With overnight curfews lifted, protesters decrying the death of George Floyd following his arrest by Minneapolis police marched peacefully through the streets of Venice early Tuesday, beginning what will likely be another day of heightened law-enforcement tensions across the Southland.
The marchers, about 150 strong, chanted as they walked on Abbot Kinney Boulevard, Main Street and Lincoln Boulevard, ultimately converging at Abbot Kinney and Venice Boulevard. Police kept watch on the march, which passed by multiple businesses on trendy Abbot Kinney that were boarded up in an effort to thwart looters.
As of mid-morning, however, there were no reports of any looting or disruptions associated with the march. The sheriff’s department set up barricades blocking access roads into the adjacent Marina del Rey area.
The procession began shortly after a countywide curfew was lifted at 6 a.m., and hours after hundreds of arrests were made in Hollywood, Westwood and the San Fernando Valley, mostly for people ignoring the county and city curfews as they continued protesting.
Los Angeles Police Department officials said arrest totals from Monday were still being tabulated. NBC News reported that the Hollywood Division alone made a single-day record 585 arrests, including 20 for looting, and impounded 50 vehicles. The rest of the arrests were largely for curfew violations.
Several dozen protesters gathered for a demonstration mid-morning Tuesday in Little Tokyo downtown, and while participants blocked an intersection, there were no other major disruptions. A crowd also gathered outside LAPD headquarters downtown, while the city Police Commission held a meeting via teleconference. Several police officers were seen mingling with the demonstrators, shaking hands and taking photos.
Another major demonstration is scheduled for noon Tuesday in Hollywood, organized by Southland high school students. That march is scheduled to begin at Hollywood Boulevard and Vine Street.
Multiple rallies occurred in the Hollywood area Monday, with thousands of people eventually converging to march in a circular pattern along Hollywood and Sunset boulevards. At the front of the pack, marchers carried a banner with the words, “Say their names,” in reference to victims of police shootings.
While many in the crowd eventually dispersed, others opted to ignore curfew orders and were eventually arrested en masse and loaded into buses.
But while the protests were largely peaceful, the demonstrations were again marred by bands of looters who smashed their way into various stores, often tossing stolen merchandise into waiting vehicles in an organized effort to capitalize on marches that were drawing the attention of police.
Looters were also active in Van Nuys, where a separate protest was held Monday and remained mostly peaceful until agitators began breaking into businesses.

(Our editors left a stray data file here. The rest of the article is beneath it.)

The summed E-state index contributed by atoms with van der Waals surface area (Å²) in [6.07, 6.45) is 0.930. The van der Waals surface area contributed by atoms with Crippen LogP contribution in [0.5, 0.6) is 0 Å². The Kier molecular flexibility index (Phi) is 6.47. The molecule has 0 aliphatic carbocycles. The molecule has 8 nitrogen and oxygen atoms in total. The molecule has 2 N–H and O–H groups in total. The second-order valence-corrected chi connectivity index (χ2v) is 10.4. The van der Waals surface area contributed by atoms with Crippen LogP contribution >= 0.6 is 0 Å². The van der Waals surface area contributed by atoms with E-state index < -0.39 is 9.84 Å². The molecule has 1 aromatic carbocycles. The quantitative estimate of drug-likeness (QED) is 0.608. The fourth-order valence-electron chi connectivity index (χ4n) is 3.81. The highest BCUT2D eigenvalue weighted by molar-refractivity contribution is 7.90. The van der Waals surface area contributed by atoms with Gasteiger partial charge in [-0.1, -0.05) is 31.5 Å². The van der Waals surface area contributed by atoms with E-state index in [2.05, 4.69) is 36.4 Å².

Dozens of looters raided a Boost Mobile store, a marijuana dispensary and multiple pharmacies. Some people were arrested after allegedly ransacking a Walgreens at Van Nuys and Sherman Way, and police said many of them were armed with hammers.
The primary Van Nuys protest — and most other gatherings Monday afternoon — were conducted without violence. The crowd in Van Nuys occasionally spilled onto streets, until a discussion was held with officers on the scene and demonstrators moved back to sidewalks.
Some protesters in Westwood, where demonstrators briefly walked onto the San Diego (405) Freeway, were arrested outside Los Angeles County Club in Holmby Hills.
On the outskirts of West Hollywood, LAPD Cmdr. Cory Palka spoke to a crowd that had gathered outside the Laugh Factory comedy club, and he dropped to a knee in a sign of solidarity with the congregants, which cheered in response.
The demonstrators assured Palka they would disperse peacefully when the countywide curfew took effect at 6 p.m.
City and county authorities hailed the generally peaceful posture of the vast majority of people protesting the death of Floyd, and attributed the waves of destruction that occurred to “opportunists” taking advantage of demonstrations to loot and vandalize.
In Santa Monica, another 41 arrests were made Monday. The city was hard-hit on Sunday by protests, and city officials said there have been 347 reports of damage, along with 84 reports of graffiti and 292 reports of damage to businesses.
Burbank police said 14 arrests were made overnight, mostly on suspicion of looting, and officers recovered burglary tools and suspected stolen merchandise.
It was not immediately clear if Los Angeles County will impose another curfew Tuesday night. Curfews have been in place the past two nights, from roughly 6 p.m. to 6 a.m. each night.
Santa Monica will impose a citywide curfew beginning at 2 p.m. Tuesday, while Beverly Hills will institute a curfew at 1 p.m. Both will remain in place until 5:30 a.m. Wednesday.
In both Santa Monica and Long Beach, volunteers and business owners gathered Monday morning to help clear broken glass from streets, clean graffiti and secure businesses, generally with plywood boards, following extensive damage done during Sunday’s protests.
Roughly 1,000 National Guard personnel were deployed to the area over the weekend after Gov. Gavin Newsom declared a state of emergency Saturday for all of Los Angeles County. Troops have been deployed in front of Los Angeles City Hall, outside the Lakewood Center and were assigned to locations in Long Beach and Santa Monica.
At least 2,000 troops were expected in to be deployed in Los Angeles by Tuesday, LAPD Chief Michel Moore said.
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